Lost Lucy

Prospect, Inactive

Commodities and mineralogy

Main commodities Au
Ore minerals pyrite
Gangue minerals quartz

Geographic location

Quadrangle map, 1:250,000-scale JU
Quadrangle map, 1:63,360-scale B-2
Latitude 58.2917
Longitude -134.4304
Nearby scientific data Find additional scientific data near this location
Location and accuracy The Lost Lucy prospect is at an elevation of approximately 300 feet, on northeast Douglas Island. It is 1.2 miles northwest of Douglas, 1/2 mile southeast of Kowee Creek, and 1 mile northwest of Lawson Creek, in the NE1/4NE1/4 section 27, T. 41 S., R. 67 E. of the Copper River Meridian. The location is accurate.

Geologic setting

Geologic description

The Lost Lucy prospect was discovered before 1939 and has a 315-foot adit with a raise to the surface. The adit is currently (2001) shut with a metal plate and concrete because it is in a housing development. The deposit consists of quartz stringers and 1- to 2-foot quartz veins in slate and greenstone. The veins contain pyrite and low gold values (Redman and others, 1989; Wells and others, 1986). The rocks in the general area are Upper Jurassic or Cretaceous marine argillite and graywacke, interbedded with andesite or basalt (Brew and Ford, 1985). The bedded rocks are regionally metamorphosed to prehnite-pumpellyite or greenschist grade, and cut by diorite or gabbro dikes and sills.
This prospect is in the Juneau Gold Belt, which consists of more than 200 gold-quartz-vein deposits that have produced nearly 7 million ounces of gold. These gold-bearing mesothermal quartz vein systems form a zone 160 km long by 5 to 8 km wide along the western margin of the Coast Mountains. The vein systems are in or near shear zones adjacent to west-verging, mid-Cretaceous thrust faults. The veins are hosted by diverse, variably metamorphosed, sedimentary, volcanic, and intrusive rocks. From the Coast Mountains batholith westward, the host rocks include mixed metasedimentary and metavolcanic sequences of Carboniferous and older, Permian and Triassic, and Jurassic-Cretaceous age. The sequences are juxtaposed along mid-Cretaceous thrust faults (Miller and others, 1994). The sequences are intruded by mid-Cretaceous to middle Eocene plutons, mainly diorite, tonalite, granodiorite, quartz monzonite, and granite. Sheetlike tonalite plutons emplaced just east of the Juneau Gold Belt and undeformed granite and granodiorite bodies that are emplaced farther to the east are between 55 and 48 Ma (Gehrels and others, 1991). The structural grain of the belt is defined by northwest-striking, moderately to steeply northeast-dipping, penetrative foliation that developed between Cretaceous and Eocene time (Miller and others, 1994). The majority of the veins in the Juneau Gold Belt strike northwest. Isotopic dates indicate that the auriferous veins in the Juneau Gold Belt formed between 56 and 55 Ma (Miller and others, 1994; Goldfarb and others, 1997).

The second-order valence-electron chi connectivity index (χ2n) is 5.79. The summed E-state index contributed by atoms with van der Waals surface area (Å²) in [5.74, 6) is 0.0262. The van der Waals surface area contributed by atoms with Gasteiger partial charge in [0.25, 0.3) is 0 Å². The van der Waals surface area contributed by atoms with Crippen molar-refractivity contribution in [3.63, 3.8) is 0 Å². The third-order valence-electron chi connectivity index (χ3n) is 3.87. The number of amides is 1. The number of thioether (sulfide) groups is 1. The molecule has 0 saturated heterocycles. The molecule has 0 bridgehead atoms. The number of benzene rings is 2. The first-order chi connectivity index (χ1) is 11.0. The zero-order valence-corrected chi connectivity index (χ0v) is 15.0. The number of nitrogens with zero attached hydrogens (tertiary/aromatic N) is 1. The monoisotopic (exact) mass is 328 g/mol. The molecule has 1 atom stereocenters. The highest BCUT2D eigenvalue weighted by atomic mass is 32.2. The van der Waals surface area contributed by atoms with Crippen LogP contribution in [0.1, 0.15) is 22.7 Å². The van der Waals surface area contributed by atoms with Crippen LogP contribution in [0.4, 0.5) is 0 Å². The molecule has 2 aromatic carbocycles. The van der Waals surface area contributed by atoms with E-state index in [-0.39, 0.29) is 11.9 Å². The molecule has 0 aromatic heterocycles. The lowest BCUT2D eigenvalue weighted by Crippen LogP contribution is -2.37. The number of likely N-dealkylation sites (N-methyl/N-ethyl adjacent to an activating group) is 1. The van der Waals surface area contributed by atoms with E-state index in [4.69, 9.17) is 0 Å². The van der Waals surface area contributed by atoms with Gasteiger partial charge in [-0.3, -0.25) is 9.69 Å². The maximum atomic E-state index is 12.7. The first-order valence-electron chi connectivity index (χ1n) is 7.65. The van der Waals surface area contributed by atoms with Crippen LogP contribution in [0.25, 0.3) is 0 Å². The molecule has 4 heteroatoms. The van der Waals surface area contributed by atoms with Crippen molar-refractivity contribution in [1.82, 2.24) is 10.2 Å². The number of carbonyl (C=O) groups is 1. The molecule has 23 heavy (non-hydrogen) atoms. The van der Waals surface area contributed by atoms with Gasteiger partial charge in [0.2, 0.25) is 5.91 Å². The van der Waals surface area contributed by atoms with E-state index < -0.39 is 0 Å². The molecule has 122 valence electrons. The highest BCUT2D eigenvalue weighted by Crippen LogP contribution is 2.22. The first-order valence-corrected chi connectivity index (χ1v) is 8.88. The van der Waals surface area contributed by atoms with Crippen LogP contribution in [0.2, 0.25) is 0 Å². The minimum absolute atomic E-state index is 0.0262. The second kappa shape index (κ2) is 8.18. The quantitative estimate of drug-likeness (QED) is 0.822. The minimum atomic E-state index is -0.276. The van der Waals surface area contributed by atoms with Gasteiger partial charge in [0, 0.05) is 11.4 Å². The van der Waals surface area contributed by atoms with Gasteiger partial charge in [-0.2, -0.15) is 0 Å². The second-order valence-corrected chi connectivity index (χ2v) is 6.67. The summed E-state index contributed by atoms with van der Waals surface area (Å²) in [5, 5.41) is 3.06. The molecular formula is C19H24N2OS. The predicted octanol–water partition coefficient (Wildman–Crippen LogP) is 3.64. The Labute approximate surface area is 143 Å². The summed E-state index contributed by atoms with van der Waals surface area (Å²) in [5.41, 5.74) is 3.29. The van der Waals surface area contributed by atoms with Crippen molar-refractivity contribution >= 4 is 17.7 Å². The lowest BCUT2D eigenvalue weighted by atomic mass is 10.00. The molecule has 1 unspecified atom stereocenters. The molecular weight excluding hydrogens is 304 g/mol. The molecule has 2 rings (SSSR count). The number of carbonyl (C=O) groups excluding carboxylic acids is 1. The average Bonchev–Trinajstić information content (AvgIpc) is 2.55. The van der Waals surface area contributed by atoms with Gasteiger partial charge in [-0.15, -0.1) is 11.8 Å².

Geologic map unit (-134.432171462549, 58.2913721493919)
Age of mineralization Isotopic dates indicate that the auriferous veins in the Juneau Gold Belt formed between 56 and 55 Ma (Miller and others, 1994; Goldfarb and others, 1997).

Production and reserves

Workings or exploration The Lost Lucy prospect was discovered before 1939, and has a 315-foot adit with a raise to the surface.
Indication of production None

References